This in turn amplifies the effect of the dopamine and disrupts the normal communication of the brain. Cocaine abusers typically feel a sensation of euphoria and/or superiority, combined with increased energy. Like most stimulants, cocaine can also elicit feelings of restlessness, anxiety, paranoia, and nervousness to the point of panic. Another form of cocaine that is popularly abused is “crack”. Read More About Cocaine Addiction
What You Need to Know about Synthetic Drugs
Synthetic drugs are often sold openly in head shops, convenience stores, and the Internet,
usually disguised as innocuous products that are normally used in any home – plant food, bath salts, incense, and different spices. The reality is that these are hazardous man-made chemical formulations designed to create the same effects found in other illicit drugs. Four of the most commonly-used synthetic drugs are:
- Spice – typically marketed as a legal or safe alternatives to marijuana, Spice is sold as a mixture of different herbal materials under various names – fake weed, K2, Moon Rocks, Yucatán fire, etc. This type of synthetic cannabinoid contains dried and shredded plant material that has been treated with a number of chemical additives designed to produce mind-altering effects.
- Bath Salts – often sold as a “plant food”, “jewelry cleaner”, or “phone screen cleaner”, and labeled “not for human consumption”, bath salts are a type of synthetic cathinone, a amphetamine-like stimulant. It is known by a number of means – Scarface, White Lightning, Vanilla Sky, Lunar Waves, etc.
Read More About Synthetic Drug Abuse
Does Someone in Your Family Have a Drug or Alcohol Problem?
Substance abuse does not exist in a vacuum. When a person has an alcohol or drug problem, their behaviors and actions caused by that disease have a profound effect on everyone around them– their spouse, their loved ones, their family, their friends, their employers, and their coworkers. If you’re one of those people who are affected by someone else’s drug or alcohol problem, it can be confusing and stressful trying to figure out what you should do.
You might feel so overwhelmed that any action seems impossible. You might feel that if you simply keep quiet and ignore, the problem will just fix itself and go away. Unfortunately, that’s not the way it works. Problem with drugs and alcohol always get worse with time. It’s not going to fix itself, and it’s not going to go away. The longer you wait, the more damage that will be done to the person you want to help, the others around you, and yourself. So what should you do?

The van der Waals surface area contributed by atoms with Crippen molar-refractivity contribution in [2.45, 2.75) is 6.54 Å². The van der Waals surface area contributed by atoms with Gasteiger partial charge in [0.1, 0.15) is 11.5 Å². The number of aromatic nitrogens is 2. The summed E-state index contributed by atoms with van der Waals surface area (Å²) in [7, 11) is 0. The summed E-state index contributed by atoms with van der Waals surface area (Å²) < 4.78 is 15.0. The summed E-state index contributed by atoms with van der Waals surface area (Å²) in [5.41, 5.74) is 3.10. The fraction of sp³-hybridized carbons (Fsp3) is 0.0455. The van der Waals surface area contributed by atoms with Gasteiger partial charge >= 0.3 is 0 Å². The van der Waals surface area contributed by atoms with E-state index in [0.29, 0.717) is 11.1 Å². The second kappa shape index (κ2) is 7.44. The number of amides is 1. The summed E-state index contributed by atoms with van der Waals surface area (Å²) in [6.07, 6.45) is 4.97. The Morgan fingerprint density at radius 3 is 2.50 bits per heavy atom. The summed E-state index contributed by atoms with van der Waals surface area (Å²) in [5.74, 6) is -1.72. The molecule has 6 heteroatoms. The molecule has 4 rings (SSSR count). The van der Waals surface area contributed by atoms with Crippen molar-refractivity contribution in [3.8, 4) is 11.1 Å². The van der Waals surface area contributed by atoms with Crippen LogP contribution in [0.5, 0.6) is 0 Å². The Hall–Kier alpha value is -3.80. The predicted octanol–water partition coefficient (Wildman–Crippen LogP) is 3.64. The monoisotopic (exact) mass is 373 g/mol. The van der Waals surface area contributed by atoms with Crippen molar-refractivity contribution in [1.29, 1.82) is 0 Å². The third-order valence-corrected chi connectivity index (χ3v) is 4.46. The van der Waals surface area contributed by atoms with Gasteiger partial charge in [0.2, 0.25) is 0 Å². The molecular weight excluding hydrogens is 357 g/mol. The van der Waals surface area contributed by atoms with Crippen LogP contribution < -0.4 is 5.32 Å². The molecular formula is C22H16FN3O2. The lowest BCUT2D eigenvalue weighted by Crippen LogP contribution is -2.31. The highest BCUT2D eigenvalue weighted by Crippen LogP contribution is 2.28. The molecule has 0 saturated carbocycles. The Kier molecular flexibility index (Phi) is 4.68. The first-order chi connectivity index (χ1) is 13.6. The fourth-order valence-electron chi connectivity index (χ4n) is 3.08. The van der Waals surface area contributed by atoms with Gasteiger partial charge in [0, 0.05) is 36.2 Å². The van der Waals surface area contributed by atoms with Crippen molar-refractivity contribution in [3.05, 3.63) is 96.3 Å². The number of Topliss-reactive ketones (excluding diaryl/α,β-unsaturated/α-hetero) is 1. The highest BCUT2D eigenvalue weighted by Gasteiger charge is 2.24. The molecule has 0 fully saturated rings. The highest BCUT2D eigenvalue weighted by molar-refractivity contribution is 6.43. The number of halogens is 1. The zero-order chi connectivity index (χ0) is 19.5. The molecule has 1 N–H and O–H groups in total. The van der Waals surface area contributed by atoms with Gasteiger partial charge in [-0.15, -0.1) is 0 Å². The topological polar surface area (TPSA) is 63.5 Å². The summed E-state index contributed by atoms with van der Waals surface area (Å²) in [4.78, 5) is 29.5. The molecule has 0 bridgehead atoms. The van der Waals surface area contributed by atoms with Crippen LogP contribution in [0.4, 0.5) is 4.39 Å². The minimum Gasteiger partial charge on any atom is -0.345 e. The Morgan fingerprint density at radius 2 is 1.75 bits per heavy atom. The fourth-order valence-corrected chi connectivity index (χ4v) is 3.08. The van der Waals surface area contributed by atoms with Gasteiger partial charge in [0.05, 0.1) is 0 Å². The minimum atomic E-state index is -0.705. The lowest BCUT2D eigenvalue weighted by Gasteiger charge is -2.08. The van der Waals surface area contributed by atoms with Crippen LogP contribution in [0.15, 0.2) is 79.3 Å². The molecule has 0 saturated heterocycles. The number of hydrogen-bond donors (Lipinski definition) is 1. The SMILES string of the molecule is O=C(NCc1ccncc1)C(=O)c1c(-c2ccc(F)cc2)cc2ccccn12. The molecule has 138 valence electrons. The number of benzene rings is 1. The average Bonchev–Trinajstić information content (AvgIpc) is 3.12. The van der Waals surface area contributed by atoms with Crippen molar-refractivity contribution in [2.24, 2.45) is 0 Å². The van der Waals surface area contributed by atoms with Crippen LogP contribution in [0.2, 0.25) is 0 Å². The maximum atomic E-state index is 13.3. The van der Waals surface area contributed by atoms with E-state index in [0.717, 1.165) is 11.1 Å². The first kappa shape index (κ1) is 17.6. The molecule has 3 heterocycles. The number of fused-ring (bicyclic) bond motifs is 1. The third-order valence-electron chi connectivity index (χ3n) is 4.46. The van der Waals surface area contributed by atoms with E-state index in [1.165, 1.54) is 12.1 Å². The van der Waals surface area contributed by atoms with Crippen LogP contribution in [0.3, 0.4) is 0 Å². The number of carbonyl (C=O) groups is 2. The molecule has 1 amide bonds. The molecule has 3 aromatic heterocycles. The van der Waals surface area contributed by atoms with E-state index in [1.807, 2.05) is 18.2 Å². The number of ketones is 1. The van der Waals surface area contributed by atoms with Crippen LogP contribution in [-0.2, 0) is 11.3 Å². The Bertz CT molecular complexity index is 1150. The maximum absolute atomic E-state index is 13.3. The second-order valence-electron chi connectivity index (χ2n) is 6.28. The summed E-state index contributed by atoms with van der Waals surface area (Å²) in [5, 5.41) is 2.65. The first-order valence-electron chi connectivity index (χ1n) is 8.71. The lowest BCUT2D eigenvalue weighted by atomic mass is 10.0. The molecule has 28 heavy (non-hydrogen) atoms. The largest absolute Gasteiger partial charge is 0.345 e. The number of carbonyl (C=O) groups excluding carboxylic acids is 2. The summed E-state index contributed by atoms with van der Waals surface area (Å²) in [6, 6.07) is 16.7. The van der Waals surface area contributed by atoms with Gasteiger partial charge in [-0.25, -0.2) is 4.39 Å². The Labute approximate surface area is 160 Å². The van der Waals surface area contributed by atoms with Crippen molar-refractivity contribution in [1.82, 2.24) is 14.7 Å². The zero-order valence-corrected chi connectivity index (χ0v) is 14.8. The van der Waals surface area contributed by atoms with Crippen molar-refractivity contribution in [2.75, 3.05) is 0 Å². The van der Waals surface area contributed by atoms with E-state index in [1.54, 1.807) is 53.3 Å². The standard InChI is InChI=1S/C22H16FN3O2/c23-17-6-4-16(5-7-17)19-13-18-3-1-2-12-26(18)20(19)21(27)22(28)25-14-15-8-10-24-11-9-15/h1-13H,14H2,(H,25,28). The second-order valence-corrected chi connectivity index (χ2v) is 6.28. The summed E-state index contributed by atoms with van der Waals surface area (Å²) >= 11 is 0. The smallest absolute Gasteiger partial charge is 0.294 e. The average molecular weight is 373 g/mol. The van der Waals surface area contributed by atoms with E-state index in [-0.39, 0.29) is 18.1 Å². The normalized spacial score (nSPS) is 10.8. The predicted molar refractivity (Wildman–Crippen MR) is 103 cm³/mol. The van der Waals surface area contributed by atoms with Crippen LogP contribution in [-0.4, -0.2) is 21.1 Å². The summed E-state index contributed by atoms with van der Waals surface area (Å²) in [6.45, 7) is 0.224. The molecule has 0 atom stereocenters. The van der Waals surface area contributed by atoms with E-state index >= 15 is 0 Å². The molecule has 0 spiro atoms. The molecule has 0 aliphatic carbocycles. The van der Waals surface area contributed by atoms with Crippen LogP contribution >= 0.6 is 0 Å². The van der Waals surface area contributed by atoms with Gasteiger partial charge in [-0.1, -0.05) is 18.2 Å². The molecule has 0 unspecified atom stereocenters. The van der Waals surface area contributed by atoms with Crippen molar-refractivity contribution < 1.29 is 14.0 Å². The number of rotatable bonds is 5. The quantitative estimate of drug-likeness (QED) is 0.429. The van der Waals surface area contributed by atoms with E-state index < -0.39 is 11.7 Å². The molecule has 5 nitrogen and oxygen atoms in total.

- Educate Yourself about the Disease of Addiction – There are tons of invaluable information available that can help you learn more about alcoholism, drug abuse, codependency, and recovery. The more you learn about this disease, the more you will know what to expect, and the better chance you will have of healthily supporting the addict/alcoholic and regaining your own sanity.
- Make Your Willingness to Help Known – Addiction is a disease of isolation and denial. The person suffering may feel as if they simply don’t have a problem. Even if they are honest enough with themselves to admit the problem, they may feel that they are unworthy of love and incapable of getting better.
Speak to them honestly and plainly. Let them know your fears and concerns. Help them face their problem. Reassure them that they are not alone and that you support them. Let them know that you are willing to help them seek a solution for their problem.
- Show Your Concern in a Loving, Supportive Manner – Be prepared to be met with negatives – excuses, rationalizations, blame, and anger. Pay no attention. That is the disease talking. Stay calm, and voice your concerns while being as specific as possible.
- Understand That outside Help Will Be Necessary – Don’t believe any empty promises that you may hear – “I’ll change”, “I’ll stop”, or “I’ll cut down”. Those words have no effect on the disease of addiction.
To overcome alcoholism or drug addiction, the person suffering is going to need treatment (in the form of rehab and/or counseling), support (from you, other loved ones, counselors, other people in recovery, and a sponsor), and a new set of life skills that will allow them to cope better and to more effectively deal with their addiction.
- Understand That Recovery Is a Process – Once the person starts receiving treatment/attending 12-step support meetings, continue your support. Stay interested in and appreciative of their active participation in rehab, aftercare, 12-step meetings, and other activities in recovery.
- Get Help for Yourself – You, too, are powerless over drugs and alcohol, and they have made your life unmanageable. To restore your serenity and regain your sanity, you should seek out services and 12-step support meetings specifically for the family members of addicts/alcoholics. Do this even if the other person hasn’t started recovery yet.
If you are the best, healthiest YOU that you can be, you will be able to offer the best support.